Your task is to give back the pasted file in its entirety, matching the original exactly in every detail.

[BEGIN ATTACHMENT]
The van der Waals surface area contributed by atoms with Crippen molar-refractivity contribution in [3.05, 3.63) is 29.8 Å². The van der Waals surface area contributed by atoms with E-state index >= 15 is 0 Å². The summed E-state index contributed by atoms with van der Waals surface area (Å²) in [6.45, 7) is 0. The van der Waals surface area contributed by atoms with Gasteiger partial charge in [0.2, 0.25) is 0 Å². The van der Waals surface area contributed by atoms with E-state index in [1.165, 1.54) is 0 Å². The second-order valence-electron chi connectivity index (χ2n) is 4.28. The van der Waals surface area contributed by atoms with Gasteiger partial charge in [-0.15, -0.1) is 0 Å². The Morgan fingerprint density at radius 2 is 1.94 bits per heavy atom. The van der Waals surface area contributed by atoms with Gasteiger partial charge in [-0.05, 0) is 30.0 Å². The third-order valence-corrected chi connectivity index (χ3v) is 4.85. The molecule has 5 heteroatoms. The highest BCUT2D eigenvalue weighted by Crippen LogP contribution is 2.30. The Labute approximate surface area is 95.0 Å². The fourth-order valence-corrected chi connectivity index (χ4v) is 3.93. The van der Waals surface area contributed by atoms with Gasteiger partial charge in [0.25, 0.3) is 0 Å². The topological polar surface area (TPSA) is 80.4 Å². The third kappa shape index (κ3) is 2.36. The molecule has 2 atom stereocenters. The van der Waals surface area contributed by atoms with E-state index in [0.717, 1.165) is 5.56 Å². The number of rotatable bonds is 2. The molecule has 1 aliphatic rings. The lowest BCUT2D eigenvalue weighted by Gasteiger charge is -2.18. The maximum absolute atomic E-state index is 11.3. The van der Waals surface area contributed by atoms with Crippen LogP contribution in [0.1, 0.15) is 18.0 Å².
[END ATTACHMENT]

The van der Waals surface area contributed by atoms with Crippen molar-refractivity contribution in [3.05, 3.63) is 29.8 Å². The van der Waals surface area contributed by atoms with E-state index >= 15 is 0 Å². The summed E-state index contributed by atoms with van der Waals surface area (Å²) in [6.45, 7) is 0. The van der Waals surface area contributed by atoms with Gasteiger partial charge in [0.2, 0.25) is 0 Å². The van der Waals surface area contributed by atoms with E-state index in [1.165, 1.54) is 0 Å². The second-order valence-electron chi connectivity index (χ2n) is 4.28. The van der Waals surface area contributed by atoms with Gasteiger partial charge in [-0.15, -0.1) is 0 Å². The Morgan fingerprint density at radius 2 is 1.94 bits per heavy atom. The van der Waals surface area contributed by atoms with Gasteiger partial charge in [-0.05, 0) is 30.0 Å². The third-order valence-corrected chi connectivity index (χ3v) is 4.85. The molecule has 5 heteroatoms. The highest BCUT2D eigenvalue weighted by Crippen LogP contribution is 2.30. The Labute approximate surface area is 95.0 Å². The fourth-order valence-corrected chi connectivity index (χ4v) is 3.93. The van der Waals surface area contributed by atoms with Gasteiger partial charge in [0.25, 0.3) is 0 Å². The topological polar surface area (TPSA) is 80.4 Å². The third kappa shape index (κ3) is 2.36. The molecule has 2 atom stereocenters. The van der Waals surface area contributed by atoms with E-state index in [0.717, 1.165) is 5.56 Å². The number of rotatable bonds is 2. The molecule has 1 aliphatic rings. The lowest BCUT2D eigenvalue weighted by Gasteiger charge is -2.18. The maximum absolute atomic E-state index is 11.3. The van der Waals surface area contributed by atoms with Crippen LogP contribution in [0.1, 0.15) is 18.0 Å².